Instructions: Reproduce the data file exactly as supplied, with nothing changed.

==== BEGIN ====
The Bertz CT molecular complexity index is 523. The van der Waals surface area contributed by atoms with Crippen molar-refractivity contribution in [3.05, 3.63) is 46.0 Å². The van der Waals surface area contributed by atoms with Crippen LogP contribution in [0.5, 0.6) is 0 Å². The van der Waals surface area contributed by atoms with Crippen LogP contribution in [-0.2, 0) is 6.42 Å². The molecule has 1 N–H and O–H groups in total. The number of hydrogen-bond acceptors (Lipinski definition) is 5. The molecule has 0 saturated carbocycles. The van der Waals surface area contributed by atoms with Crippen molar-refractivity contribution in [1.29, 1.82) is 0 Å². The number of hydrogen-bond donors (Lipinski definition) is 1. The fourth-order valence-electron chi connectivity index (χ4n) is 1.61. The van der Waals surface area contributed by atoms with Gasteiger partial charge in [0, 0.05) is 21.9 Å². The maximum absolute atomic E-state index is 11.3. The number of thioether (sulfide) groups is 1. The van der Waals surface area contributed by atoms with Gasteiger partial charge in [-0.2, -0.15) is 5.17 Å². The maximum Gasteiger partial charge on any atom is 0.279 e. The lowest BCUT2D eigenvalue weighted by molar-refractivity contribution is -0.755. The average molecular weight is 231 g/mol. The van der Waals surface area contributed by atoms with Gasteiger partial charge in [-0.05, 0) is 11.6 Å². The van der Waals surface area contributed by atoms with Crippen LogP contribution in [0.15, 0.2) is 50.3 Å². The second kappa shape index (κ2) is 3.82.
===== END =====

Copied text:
The Bertz CT molecular complexity index is 523. The van der Waals surface area contributed by atoms with Crippen molar-refractivity contribution in [3.05, 3.63) is 46.0 Å². The van der Waals surface area contributed by atoms with Crippen LogP contribution in [0.5, 0.6) is 0 Å². The van der Waals surface area contributed by atoms with Crippen LogP contribution in [-0.2, 0) is 6.42 Å². The molecule has 1 N–H and O–H groups in total. The number of hydrogen-bond acceptors (Lipinski definition) is 5. The molecule has 0 saturated carbocycles. The van der Waals surface area contributed by atoms with Crippen molar-refractivity contribution in [1.29, 1.82) is 0 Å². The number of hydrogen-bond donors (Lipinski definition) is 1. The fourth-order valence-electron chi connectivity index (χ4n) is 1.61. The van der Waals surface area contributed by atoms with Gasteiger partial charge in [0, 0.05) is 21.9 Å². The maximum absolute atomic E-state index is 11.3. The number of thioether (sulfide) groups is 1. The van der Waals surface area contributed by atoms with Gasteiger partial charge in [-0.2, -0.15) is 5.17 Å². The maximum Gasteiger partial charge on any atom is 0.279 e. The lowest BCUT2D eigenvalue weighted by molar-refractivity contribution is -0.755. The average molecular weight is 231 g/mol. The van der Waals surface area contributed by atoms with Gasteiger partial charge in [-0.05, 0) is 11.6 Å². The van der Waals surface area contributed by atoms with Crippen LogP contribution in [0.15, 0.2) is 50.3 Å². The second kappa shape index (κ2) is 3.82.